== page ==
by Michele Yulo
I came across this picture the other day on Facebook from Explorations Early Learning's page. They had picked up the photo from Flickr and added their own text, "Real men play with dolls." I couldn't help wondering what others would think of this photo. Would they find it sweet and endearing? Or would they think this little boy has no business holding a doll much less feeding it?
Personally, my first thought was: What a sweet image. A young boy cradling a doll while giving it a bottle. It sparked a memory of the first time I saw my husband feed our infant daughter which was very emotional for me. Seeing a grown man hold a delicate, fragile, little being is a beautiful thing, but at the same time it can seem foreign precisely because we do not see little boys playing with dolls or taking on that kind of nurturing role in general. It's natural for women and girls to want to hold and feed a baby--that's what we say, right? Women were born to be mothers. Of course, that is a false assumption as well--just because women can give birth does not make them desire motherhood. And, unfortunately, we don't give males the benefit of taking on the role of caregiver until they have babies themselves. Then we expect them to jump right in with all of those necessary nurturing duties.
The picture also reminded me of a talk I gave at a local Atlanta charter school to a group of fourth grade girls. The school brought in a person each week who could offer something inspirational to their students. I was honored to be asked because a large part of what I do is helping to bring awareness to issues of gender especially with children. I am a firm believer that instilling compassion and tolerance in children from a young age can prevent future bullying and I knew I had an opportunity to do that with this group of girls.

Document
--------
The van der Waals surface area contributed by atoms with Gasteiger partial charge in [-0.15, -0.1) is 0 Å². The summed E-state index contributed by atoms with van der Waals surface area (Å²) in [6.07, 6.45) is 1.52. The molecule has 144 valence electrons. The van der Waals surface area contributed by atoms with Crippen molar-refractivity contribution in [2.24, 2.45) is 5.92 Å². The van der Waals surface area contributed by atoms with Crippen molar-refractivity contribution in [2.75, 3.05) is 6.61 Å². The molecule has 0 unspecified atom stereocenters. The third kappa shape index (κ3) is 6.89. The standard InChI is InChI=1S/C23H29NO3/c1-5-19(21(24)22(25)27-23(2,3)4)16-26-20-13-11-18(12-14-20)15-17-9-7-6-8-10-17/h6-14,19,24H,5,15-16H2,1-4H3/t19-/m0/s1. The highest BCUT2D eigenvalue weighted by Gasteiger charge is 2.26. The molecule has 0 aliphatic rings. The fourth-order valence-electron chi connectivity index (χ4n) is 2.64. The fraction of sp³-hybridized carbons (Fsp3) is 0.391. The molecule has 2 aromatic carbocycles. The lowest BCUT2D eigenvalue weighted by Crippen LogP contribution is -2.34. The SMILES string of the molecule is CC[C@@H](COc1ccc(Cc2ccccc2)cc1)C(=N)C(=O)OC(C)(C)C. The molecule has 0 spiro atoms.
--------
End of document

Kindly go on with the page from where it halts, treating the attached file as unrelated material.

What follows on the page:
After I explained to them what I did, spoke a little about Princess Free Zone and my book Super Tool Lula, I began a conversation with them about stereotyping. First I asked them if they knew what the word meant. A few tried to answer, but could only come up with some vague examples. I told them that stereotyping is when we describe a certain group of people in specific ways by making assumptions based on where a person comes from or how they look. "Essentially," I told them, "it is when we use the word all as in 'all boys play sports.'" I asked them if they were all the same because they were girls to which they nodded their heads in unison while saying, "No." They seemed to understand and agree that stereotyping was not a good thing.
Next I asked them if they thought it was okay for a boy to play with a doll. They said no. I asked them why. One girl raised her hand and said, "because dolls are for girls." I told her that was an example of stereoytping. Then I said to the group, "Let me ask you a question. Do boys grow up to be fathers?" They all said yes. I asked, "Do fathers hold their babies?" They all said yes. "Do fathers change diapers?" They all said yes. "Do fathers love their babies?" They were all looking at me now--slightly confused, definitely challenged. I then asked, "So why can't a boy play with a doll?"
The next day, the assistant principal emailed me to tell me that the girls were still talking about me and had been really affected by the discussion. I would have been happy to know that I had caused one girl to rethink gender roles.
The amazing playwright, performer, and activist Eve Ensler said: "I think the whole world has essentially been brought up not to be a girl. How do we bring up boys? What does it mean to be a boy? To be a boy really means not to be a girl. To be a man means not to be a girl. To be a woman means not to be a girl. To be strong means not to be a girl. To be a leader means not to be a girl. I actually think that being a girl is so powerful that we've had to train everyone not to be that. " Isn't this really at the core of allowing boys to play with a doll, for example? By constantly sending this message to boys that they should in no way resemble a girl, by not allowing them to show their nurturing side without denigrating their masculinity, by reminding them that being like a girl makes them less than, we are doing a great disservice to boys and men.
While Princess Free Zone primarily focuses on girls with regards to gender stereotyping, it is impossible to ignore how boys are affected by this social disease as well. In other words, in order to change the status quo on what it means to be a girl, we must also change how boys are pigeon-holed into often even stricter limitations of what it means to be male, and begin allowing them the full spectrum of being a human being. It is a two-way street. Only when both sexes can be free of these limitations will we have true change. So, go ahead, let your son play with a doll if he wants. He just might be a better man because of it.